Second International Conference on Spoken Language Processing (ICSLP'92)
Banff, Alberta, Canada
Accents mark focal, i.e. important information. Published production and perception data show that accents may differ in "accent strength". In order to find out whether this information might be used by listeners to determine which information is more focal, an experiment was set up to find out whether listeners can make judgments of relative accent strength equally well for adjacent accents and non-adjacent accents: if they can do so only for adjacent accents, the usefulness of variation in accent strength as a cue to variation in communicative weight would clearly be limited. Judgments about relative accent strength for adjacent and non-adjacent accents were compared both for a real sentence and for reiterant speech. It was found that the task was much easier for the real sentence than for reiterant speech, and that for the real sentence judgments of relative accent strength can be made equally well for adjacent and non-adjacent accents. It is concluded that variation in accent strength might be used to signal differences in communicative weight. In addition, it was concluded that listeners need linguistic structure to support the interpretation of prosodic information.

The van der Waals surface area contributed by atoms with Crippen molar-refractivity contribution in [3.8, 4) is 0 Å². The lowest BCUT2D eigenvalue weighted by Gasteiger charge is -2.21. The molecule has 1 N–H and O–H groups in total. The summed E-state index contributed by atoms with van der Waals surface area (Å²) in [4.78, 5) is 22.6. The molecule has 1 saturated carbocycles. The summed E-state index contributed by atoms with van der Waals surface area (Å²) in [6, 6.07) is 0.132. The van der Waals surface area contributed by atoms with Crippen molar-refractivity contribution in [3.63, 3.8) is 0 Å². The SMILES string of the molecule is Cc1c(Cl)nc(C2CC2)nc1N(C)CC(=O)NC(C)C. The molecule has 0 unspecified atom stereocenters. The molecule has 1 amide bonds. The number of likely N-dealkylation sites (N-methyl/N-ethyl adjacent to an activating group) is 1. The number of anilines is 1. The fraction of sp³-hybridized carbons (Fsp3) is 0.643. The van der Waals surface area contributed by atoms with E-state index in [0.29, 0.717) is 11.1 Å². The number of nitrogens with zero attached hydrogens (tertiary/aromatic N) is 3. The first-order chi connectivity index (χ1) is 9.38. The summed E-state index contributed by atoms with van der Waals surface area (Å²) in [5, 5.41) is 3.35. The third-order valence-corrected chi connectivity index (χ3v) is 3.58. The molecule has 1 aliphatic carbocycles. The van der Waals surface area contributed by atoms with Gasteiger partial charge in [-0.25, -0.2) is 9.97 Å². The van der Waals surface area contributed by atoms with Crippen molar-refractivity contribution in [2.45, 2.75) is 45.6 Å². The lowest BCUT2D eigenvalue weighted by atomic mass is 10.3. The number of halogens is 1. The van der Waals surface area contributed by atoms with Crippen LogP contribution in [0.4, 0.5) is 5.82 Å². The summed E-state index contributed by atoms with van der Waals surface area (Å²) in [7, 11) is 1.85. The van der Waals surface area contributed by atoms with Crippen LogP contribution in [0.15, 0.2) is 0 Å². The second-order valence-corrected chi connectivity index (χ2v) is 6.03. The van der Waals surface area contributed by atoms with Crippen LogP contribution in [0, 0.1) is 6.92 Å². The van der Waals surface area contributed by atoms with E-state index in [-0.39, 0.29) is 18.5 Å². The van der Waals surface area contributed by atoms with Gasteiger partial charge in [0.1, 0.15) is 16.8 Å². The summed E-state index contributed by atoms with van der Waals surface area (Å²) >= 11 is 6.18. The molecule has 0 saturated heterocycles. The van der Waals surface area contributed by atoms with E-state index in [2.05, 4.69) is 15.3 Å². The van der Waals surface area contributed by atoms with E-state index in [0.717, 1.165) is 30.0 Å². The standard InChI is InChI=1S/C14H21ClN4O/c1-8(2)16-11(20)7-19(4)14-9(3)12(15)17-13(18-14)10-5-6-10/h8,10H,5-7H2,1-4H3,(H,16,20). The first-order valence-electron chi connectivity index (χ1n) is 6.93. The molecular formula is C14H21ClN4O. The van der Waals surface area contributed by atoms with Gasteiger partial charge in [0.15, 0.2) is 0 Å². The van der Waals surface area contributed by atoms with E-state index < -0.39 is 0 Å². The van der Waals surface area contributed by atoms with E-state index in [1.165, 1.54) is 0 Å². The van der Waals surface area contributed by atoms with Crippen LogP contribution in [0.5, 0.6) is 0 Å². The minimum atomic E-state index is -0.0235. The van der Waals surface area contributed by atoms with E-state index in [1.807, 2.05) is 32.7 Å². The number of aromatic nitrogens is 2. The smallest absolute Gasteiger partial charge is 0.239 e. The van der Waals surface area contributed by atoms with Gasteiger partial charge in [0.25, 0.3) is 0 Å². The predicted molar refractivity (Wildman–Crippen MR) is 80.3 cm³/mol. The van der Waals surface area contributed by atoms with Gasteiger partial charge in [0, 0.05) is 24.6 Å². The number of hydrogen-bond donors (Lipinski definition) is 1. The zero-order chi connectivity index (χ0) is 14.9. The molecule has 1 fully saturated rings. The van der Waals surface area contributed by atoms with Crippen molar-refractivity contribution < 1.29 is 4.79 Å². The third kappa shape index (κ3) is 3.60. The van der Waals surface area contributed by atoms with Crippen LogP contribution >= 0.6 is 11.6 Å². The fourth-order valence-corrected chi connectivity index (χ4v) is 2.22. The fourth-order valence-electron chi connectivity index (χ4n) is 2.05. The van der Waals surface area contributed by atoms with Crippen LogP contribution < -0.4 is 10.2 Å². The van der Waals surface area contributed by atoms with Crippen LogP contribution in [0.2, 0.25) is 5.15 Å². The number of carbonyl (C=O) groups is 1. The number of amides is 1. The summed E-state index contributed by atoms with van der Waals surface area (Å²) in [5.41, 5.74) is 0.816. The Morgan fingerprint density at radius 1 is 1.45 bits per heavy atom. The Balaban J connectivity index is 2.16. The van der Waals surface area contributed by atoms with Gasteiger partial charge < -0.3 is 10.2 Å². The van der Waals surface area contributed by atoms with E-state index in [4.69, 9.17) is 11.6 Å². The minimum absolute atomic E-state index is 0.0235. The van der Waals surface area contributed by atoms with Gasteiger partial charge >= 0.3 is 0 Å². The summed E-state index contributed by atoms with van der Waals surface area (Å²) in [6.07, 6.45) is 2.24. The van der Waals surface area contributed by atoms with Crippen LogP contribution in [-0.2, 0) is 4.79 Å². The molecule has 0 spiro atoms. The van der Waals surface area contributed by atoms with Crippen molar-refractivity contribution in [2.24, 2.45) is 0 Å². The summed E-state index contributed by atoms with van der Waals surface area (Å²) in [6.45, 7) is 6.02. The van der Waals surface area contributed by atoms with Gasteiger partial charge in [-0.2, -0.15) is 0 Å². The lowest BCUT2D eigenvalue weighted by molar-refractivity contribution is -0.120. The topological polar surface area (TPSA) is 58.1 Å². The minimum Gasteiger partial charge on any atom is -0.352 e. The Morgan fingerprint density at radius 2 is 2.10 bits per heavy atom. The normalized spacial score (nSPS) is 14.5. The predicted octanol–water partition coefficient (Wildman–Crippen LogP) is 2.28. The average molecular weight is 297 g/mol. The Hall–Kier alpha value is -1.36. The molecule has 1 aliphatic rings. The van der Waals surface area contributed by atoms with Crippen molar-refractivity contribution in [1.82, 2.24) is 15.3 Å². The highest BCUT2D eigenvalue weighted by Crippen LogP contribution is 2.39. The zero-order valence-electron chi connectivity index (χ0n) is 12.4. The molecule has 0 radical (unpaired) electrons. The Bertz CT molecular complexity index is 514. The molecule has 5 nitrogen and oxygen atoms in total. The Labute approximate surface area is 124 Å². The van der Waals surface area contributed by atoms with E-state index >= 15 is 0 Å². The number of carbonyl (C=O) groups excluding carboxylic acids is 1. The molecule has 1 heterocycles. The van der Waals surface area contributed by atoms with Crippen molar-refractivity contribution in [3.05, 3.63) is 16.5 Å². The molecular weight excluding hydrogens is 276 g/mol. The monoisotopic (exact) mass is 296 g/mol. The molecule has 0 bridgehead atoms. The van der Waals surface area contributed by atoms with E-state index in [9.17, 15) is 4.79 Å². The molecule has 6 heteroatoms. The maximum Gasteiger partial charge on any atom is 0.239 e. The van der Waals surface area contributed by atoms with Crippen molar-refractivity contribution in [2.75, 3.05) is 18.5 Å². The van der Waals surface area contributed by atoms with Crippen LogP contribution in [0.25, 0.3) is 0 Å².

Bibliographic reference. Terken, Jacques / Hombergh, Karin van den (1992): "Judgments of relative prominence for adjacent and non-adjacent accents", In ICSLP-1992, 735-738.